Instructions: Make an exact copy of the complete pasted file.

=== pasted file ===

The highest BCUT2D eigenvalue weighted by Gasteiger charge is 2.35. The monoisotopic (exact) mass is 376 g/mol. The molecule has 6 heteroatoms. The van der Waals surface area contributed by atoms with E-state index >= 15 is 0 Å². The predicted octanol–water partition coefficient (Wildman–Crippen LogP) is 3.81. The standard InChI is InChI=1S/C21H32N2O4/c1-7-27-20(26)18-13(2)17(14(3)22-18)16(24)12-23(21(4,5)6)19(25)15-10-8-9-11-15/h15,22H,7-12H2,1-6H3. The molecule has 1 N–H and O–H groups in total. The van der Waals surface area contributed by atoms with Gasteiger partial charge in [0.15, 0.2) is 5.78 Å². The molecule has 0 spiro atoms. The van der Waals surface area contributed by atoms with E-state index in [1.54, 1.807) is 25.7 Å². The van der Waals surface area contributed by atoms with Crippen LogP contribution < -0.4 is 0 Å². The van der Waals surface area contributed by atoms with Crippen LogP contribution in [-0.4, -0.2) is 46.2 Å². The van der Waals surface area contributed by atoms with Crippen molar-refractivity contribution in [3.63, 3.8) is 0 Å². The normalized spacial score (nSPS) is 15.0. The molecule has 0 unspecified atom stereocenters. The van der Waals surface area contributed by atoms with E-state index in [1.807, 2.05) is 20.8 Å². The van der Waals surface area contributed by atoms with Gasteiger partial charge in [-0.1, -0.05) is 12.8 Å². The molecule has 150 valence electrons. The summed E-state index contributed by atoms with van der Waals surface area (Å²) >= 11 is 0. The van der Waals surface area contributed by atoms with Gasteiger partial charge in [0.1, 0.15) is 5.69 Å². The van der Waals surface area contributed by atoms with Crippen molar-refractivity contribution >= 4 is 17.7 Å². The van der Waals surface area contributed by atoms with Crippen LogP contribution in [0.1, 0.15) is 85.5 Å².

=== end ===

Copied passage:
The highest BCUT2D eigenvalue weighted by Gasteiger charge is 2.35. The monoisotopic (exact) mass is 376 g/mol. The molecule has 6 heteroatoms. The van der Waals surface area contributed by atoms with E-state index >= 15 is 0 Å². The predicted octanol–water partition coefficient (Wildman–Crippen LogP) is 3.81. The standard InChI is InChI=1S/C21H32N2O4/c1-7-27-20(26)18-13(2)17(14(3)22-18)16(24)12-23(21(4,5)6)19(25)15-10-8-9-11-15/h15,22H,7-12H2,1-6H3. The molecule has 1 N–H and O–H groups in total. The van der Waals surface area contributed by atoms with Gasteiger partial charge in [0.15, 0.2) is 5.78 Å². The molecule has 0 spiro atoms. The van der Waals surface area contributed by atoms with E-state index in [1.54, 1.807) is 25.7 Å². The van der Waals surface area contributed by atoms with Crippen LogP contribution < -0.4 is 0 Å². The van der Waals surface area contributed by atoms with Crippen LogP contribution in [-0.4, -0.2) is 46.2 Å². The van der Waals surface area contributed by atoms with Crippen molar-refractivity contribution in [3.63, 3.8) is 0 Å². The normalized spacial score (nSPS) is 15.0. The molecule has 0 unspecified atom stereocenters. The van der Waals surface area contributed by atoms with E-state index in [1.807, 2.05) is 20.8 Å². The van der Waals surface area contributed by atoms with Gasteiger partial charge in [-0.1, -0.05) is 12.8 Å². The molecule has 150 valence electrons. The summed E-state index contributed by atoms with van der Waals surface area (Å²) >= 11 is 0. The van der Waals surface area contributed by atoms with Gasteiger partial charge in [0.1, 0.15) is 5.69 Å². The van der Waals surface area contributed by atoms with Crippen molar-refractivity contribution >= 4 is 17.7 Å². The van der Waals surface area contributed by atoms with Crippen LogP contribution in [0.1, 0.15) is 85.5 Å².